Russ Roberts: Yeah. We'll link to it.
Michael Easter: So, Donnie invites me up; and he says, 'I think you should hunt.' And, my initial reaction was: 'I'm a journalist. I don't get involved.' And, he told me, 'I think you'd really understand why I go up there and what the point of this is if you did hunt.'
And, I had to kind of look at my motivations for that, quick--not doing that. And, I think part of it was that I didn't want to cross what I presumed would be a pretty heavy emotional barrier. You know. I eat meat. I have, my entire life. I think 95% of Americans do. But, I didn't necessarily want to involve myself in the lifecycle. Like, that was unknown territory for me.
And so, we went up there; and I think it took about two weeks, because hunting is very hard. I think the average person doesn't realize that it's very challenging; and not to mention, we were hunting for the oldest animals we could find. So, an animal that was over eight years, because if you hunt an animal that is older it often improves the health of the herd as a whole. And, we weren't just going to hunt any given thing.
And, at one point, after a lot of failure, we're sitting on this ridge and there is a herd of caribou across the valley and on another hill. So, probably two miles away. But, we realized if they keep moving in the direction they're going, they're going to eventually cross this saddle into this other valley, and if we can position ourself on the other side of that saddle we'll be sort of hidden and in a good position. So, we get up and we start moving.
Russ Roberts: And, this is after being dropped by a two-seater plane in the middle of nowhere. Literally, nowhere. And, living in a teepee in 70 mile an hour winds for weeks and having nothing going on. Right?
Russ Roberts: You're not hitting and missing. Shooting and missing. You just haven't even identified a target, except I think at one point and it disappears and goes over the ridge and it's gone. So, like you said, it's a lot of waiting. So, what happens?
Michael Easter: Yeah. I mean, we were carrying everything we needed to survive on our backs and all that. So, it was a lot of hard work.
Russ Roberts: How much is that roughly?
Michael Easter: Average, I would say 80 pounds for the pack weight.
Russ Roberts: Nice.
Michael Easter: Yeah. It was heavy.
Russ Roberts: I would have stayed where the plane dropped me off; and when it came back, I'd be happy to see them. But, you didn't. How far did you walk in?
Michael Easter: So, we get dropped off and then we would usually walk--
Russ Roberts: By the way, it's not an airport, just to be clear. It's the top of a hill>
Don Boudreaux: There are a lot of people who are trained in economic--
Michael Easter: Yeah. You land on the tundra in these little planes. Planes that are about the size of a Snickers Bar, actually. So, then we'd set up camp and we'd kind of move out from there and then we'd occasionally move camp just depending on what was happening with the animals.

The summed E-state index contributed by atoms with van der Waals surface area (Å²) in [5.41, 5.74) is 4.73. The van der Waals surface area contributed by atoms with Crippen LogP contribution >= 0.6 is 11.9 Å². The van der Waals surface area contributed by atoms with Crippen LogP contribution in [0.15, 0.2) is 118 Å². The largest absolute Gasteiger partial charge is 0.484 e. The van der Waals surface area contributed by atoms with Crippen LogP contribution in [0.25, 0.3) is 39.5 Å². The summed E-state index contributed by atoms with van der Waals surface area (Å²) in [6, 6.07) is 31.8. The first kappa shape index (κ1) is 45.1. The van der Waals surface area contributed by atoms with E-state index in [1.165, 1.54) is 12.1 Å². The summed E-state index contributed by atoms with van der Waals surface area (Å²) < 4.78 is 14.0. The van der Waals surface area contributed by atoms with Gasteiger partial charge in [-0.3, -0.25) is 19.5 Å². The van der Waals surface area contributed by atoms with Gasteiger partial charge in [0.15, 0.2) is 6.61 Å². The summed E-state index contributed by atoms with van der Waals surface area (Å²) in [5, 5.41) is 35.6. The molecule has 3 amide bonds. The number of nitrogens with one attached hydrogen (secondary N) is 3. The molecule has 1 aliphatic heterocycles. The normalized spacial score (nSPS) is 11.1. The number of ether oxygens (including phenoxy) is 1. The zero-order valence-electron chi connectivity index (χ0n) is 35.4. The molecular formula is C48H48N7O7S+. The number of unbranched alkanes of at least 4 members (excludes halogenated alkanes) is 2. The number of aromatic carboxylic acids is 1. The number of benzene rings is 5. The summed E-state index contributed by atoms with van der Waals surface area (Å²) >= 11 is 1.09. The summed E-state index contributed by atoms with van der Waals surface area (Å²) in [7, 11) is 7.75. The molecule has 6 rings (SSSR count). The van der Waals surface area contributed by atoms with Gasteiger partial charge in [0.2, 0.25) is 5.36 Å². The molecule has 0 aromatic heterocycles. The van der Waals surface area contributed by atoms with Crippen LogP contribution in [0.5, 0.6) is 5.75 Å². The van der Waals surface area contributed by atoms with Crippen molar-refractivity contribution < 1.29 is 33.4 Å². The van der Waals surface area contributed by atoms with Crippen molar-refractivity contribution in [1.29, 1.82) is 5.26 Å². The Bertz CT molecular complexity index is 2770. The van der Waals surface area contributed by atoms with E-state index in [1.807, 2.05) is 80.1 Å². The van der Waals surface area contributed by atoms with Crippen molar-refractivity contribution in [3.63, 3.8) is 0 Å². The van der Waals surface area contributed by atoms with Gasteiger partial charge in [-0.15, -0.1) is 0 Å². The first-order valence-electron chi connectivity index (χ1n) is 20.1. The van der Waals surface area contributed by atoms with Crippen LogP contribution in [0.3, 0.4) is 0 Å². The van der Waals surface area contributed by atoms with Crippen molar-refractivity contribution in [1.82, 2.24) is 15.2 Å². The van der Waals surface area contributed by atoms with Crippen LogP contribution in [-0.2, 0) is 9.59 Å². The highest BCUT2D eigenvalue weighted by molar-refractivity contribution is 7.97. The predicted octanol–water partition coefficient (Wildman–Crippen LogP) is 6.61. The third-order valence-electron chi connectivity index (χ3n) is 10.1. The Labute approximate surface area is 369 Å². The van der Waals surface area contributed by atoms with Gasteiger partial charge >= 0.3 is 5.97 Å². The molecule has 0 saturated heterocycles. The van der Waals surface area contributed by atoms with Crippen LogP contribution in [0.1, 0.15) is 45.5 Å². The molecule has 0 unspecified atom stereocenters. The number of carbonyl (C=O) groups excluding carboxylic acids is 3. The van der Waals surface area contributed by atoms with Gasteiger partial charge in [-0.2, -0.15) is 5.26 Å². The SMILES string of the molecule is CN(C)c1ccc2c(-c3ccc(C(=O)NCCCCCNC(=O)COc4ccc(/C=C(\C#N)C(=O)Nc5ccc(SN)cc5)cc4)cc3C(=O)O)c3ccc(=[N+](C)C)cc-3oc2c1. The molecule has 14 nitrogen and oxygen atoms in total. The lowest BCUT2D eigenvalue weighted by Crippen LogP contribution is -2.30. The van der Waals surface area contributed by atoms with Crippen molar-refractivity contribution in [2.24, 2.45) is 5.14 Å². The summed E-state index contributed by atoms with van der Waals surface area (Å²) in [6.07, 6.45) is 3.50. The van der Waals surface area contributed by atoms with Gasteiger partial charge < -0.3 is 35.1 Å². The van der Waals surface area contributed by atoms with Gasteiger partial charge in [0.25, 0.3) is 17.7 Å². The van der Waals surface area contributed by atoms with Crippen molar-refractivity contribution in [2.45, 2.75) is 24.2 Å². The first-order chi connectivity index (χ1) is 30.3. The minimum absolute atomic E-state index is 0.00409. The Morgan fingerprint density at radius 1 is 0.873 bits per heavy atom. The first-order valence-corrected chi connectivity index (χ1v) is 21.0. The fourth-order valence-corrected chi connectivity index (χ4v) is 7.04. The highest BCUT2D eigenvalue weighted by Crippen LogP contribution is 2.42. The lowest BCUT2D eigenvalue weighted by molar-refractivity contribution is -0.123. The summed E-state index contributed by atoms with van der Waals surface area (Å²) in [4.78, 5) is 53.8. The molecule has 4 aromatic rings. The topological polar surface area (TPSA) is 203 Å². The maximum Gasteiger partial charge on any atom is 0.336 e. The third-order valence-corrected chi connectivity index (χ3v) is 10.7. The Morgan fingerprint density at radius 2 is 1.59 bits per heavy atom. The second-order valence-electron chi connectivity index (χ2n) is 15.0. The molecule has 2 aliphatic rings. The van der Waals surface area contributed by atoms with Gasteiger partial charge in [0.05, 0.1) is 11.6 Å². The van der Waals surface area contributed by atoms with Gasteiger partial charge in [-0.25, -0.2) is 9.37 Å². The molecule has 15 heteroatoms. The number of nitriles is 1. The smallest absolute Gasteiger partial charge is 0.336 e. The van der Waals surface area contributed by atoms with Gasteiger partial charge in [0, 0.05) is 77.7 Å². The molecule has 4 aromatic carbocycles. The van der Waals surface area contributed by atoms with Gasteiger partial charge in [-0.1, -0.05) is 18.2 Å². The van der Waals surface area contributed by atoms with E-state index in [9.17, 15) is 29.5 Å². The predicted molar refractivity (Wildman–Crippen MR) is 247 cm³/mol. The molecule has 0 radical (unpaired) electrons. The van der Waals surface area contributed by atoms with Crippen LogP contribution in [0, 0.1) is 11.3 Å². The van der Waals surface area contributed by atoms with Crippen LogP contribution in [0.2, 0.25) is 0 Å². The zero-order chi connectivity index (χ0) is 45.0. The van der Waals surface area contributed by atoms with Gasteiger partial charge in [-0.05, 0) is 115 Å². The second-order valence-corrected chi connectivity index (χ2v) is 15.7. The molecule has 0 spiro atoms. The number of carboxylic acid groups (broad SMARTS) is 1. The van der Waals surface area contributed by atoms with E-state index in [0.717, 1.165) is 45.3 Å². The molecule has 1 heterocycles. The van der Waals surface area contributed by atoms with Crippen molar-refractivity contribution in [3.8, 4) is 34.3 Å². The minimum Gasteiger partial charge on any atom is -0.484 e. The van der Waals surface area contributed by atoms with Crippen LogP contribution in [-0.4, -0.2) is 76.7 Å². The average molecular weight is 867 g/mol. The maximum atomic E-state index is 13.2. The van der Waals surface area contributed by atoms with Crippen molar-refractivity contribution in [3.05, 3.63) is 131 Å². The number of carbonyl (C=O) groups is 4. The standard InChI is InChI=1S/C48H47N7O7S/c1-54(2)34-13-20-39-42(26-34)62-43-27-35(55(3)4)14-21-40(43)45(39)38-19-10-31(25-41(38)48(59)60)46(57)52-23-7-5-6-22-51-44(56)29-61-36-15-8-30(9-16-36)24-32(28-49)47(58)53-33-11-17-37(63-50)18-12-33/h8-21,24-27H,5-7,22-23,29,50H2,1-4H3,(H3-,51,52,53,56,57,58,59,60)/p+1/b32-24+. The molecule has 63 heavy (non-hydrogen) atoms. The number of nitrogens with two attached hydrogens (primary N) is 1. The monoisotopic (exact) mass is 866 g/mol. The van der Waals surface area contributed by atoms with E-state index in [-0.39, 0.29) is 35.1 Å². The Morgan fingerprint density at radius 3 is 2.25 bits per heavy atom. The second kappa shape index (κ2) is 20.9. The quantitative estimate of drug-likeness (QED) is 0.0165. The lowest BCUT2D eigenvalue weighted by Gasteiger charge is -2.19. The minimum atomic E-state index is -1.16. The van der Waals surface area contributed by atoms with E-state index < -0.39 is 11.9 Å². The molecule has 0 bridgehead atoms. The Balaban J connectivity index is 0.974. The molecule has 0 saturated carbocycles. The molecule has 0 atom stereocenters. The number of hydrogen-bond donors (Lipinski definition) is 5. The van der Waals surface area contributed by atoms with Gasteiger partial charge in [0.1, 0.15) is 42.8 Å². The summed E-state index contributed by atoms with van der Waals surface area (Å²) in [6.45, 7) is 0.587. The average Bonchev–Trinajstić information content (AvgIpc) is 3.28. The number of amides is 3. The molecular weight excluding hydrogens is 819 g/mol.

iBut, so, we start moving to get on the other side of the saddle. Once we get there we can really stand up and sort of crane to get in position.
And, as I am doing this, I told Donnie, 'Okay,' like, 'I'll hunt.' I had purchased a hunting tag from the State of Alaska. So, I have sort of committed to this. But, at the same time I'm like, 'You don't actually have to hunt right now.' And, I had my reservations. Yet, I am carrying this rifle across the tundra.
So, we get to a point where we think they're going to start crossing this saddle. We dump our packs. I have the rifle. We hit the ground and we army-crawl in, 200 yards. Pop up and look, there's nothing there. Another hundred yards. Pop up and look. I'm looking through the rifle scope. Donnie is with me looking through binoculars. And, we see antlers appear at the apex of the saddle. And, there is one set of antlers. Then there's two and three and four and five. And, the herd is crossing. And, they've done just as we sort of anticipated. And, they start to come into focus and we're looking at them and there's one in the group that we see his antlers have this strange hitch when he walks.
Turns out he's limping. He's been injured somehow. He's very old. And, you can gauge their age based on a variety of things but one of the best ways is antlers. A lot of times they'll get really big antlers when they're seven, eight years old and they become really complex. But, when they get even older than that, the antlers aren't as big but they maintain that complexity. So, it's a real sign of age.
And, the herd is moving in. I'm still like, 'Oh my gosh. Is this actually happening?' I've got a lot anxiety and reservations. And, they're 300 yards in, 200 yards in, 150 yards in. So, this is the point where they're going to be closest to us because we're kind of at their flank. And, this animal keeps going in and out of the herd--the one with the limp that we'd identified. So, I couldn't really get him in the sight well. And, then they're at 160, and 170, and 180. And, Donnie just kind of motions over to me and goes, 'Hey, if you don't want to pull the trigger, you don't have to pull the trigger. But, if you're going to pull the trigger, you have to do it now.'
And, right as he said that I'm looking down the scope, and the herd sort of parts, and there's that one lone caribou with the limp just standing there. And, I take a deep breath and I pull the trigger. Then I pull it again. And, the caribou falls.